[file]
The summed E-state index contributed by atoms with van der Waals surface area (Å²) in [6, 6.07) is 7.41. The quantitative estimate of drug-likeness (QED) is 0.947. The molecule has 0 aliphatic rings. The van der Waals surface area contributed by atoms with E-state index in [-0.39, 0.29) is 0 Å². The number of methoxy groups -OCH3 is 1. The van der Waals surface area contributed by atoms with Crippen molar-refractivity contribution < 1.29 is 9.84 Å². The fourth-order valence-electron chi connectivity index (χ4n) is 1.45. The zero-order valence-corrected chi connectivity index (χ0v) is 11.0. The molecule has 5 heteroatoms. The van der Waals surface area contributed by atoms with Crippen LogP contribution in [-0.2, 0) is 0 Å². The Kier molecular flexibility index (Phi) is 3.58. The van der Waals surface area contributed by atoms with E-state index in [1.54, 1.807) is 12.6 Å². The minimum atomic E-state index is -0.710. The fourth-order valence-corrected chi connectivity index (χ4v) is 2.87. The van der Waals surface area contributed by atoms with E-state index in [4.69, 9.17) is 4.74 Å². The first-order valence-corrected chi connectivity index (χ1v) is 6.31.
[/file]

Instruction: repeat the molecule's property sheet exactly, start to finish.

The summed E-state index contributed by atoms with van der Waals surface area (Å²) in [6, 6.07) is 7.41. The quantitative estimate of drug-likeness (QED) is 0.947. The molecule has 0 aliphatic rings. The van der Waals surface area contributed by atoms with E-state index in [-0.39, 0.29) is 0 Å². The number of methoxy groups -OCH3 is 1. The van der Waals surface area contributed by atoms with Crippen molar-refractivity contribution < 1.29 is 9.84 Å². The fourth-order valence-electron chi connectivity index (χ4n) is 1.45. The zero-order valence-corrected chi connectivity index (χ0v) is 11.0. The molecule has 5 heteroatoms. The van der Waals surface area contributed by atoms with Crippen LogP contribution in [-0.2, 0) is 0 Å². The Kier molecular flexibility index (Phi) is 3.58. The van der Waals surface area contributed by atoms with E-state index in [1.54, 1.807) is 12.6 Å². The minimum atomic E-state index is -0.710. The fourth-order valence-corrected chi connectivity index (χ4v) is 2.87. The van der Waals surface area contributed by atoms with E-state index in [4.69, 9.17) is 4.74 Å². The first-order valence-corrected chi connectivity index (χ1v) is 6.31.